๐Ÿ’ƒSEVILLA PART II: Alcazar Palace…๐Ÿ’ƒ

Hello my lovely readers ๐Ÿ™‚ How’s everything going?

Today I want to share with you the continuation of my trip to Sevilla. On today’s blog post I want to share with you some panoramic pictures that I took and my visit to the Alcazar Palace.

I’m going to pick it up when I left it in my last blog post. That day at dawn we went to the Metropol Parasol. This modern waffle-like designed structure is in the centre of Sevilla and from the top you can get a beautiful panoramic view of the city. The price of the ticket is only 3โ‚ฌ, and they give you a drink and a postcard in return.

The next day the first thing that I visited was the Alcazar. The palace is a preeminent example of Moorish architecture in the Iberian Peninsula. This is my favourite kind of architecture so I was overwhelmed with happiness when I stepped inside. Dating from the 11th century, itโ€™s rightly a UNESCO world heritage site. Behind its walls, you can visit the Alcazarโ€™s exquisite rooms, iconic courtyards, and elegant and peaceful gardens.

The first thing I saw of the palace is this beautiful courtyard, that’s so magjestic and beautiful. I truly felt like a princess while walking around it.

Then I went to the different rooms of the palace and I was speechless when I was such a beautiful and intricate architecture.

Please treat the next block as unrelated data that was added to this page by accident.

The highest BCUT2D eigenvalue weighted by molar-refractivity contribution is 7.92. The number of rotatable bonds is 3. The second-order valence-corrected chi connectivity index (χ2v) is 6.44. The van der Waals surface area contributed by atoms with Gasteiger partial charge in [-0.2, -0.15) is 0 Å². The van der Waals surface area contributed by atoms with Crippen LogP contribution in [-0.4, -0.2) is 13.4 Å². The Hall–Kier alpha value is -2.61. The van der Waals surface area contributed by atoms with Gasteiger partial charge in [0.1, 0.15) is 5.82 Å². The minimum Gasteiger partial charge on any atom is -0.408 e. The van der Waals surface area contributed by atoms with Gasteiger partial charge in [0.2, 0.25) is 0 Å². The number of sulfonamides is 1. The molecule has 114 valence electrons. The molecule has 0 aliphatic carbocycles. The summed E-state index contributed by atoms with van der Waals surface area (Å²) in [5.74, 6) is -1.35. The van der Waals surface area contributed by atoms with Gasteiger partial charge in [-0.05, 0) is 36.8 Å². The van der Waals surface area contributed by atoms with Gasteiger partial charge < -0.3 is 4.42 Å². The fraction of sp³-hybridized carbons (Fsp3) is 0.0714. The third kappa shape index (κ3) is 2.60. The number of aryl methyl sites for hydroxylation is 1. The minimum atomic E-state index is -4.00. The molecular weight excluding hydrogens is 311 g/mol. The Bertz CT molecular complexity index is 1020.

After walking inside the palace for a long time, I visited the outdoor gardens, that were used as a setting for one of the worlds in Game of Thrones. They are also extremely beautiful and bigger than I was expecting.

Did you go inside the Alcazar? What was your favourite part?

xoxo Darly

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21 thoughts on “๐Ÿ’ƒSEVILLA PART II: Alcazar Palace…๐Ÿ’ƒ

  1. the Alcazar is my favorite building in Spain — although I didn’t make it to Granada for the Alhambra because I lost my wallet and got waylaid in Cordoba for a few extra days : (. Interestingly, while the original Alcazar in Seville was an Islamic fort from the 10th Century, the buildings that we see now were built for Catholic kings a few centuries later. The construction workers themselves were still Muslim, though, thus the heavy influence of Moorish architecture!

    Liked by 1 person

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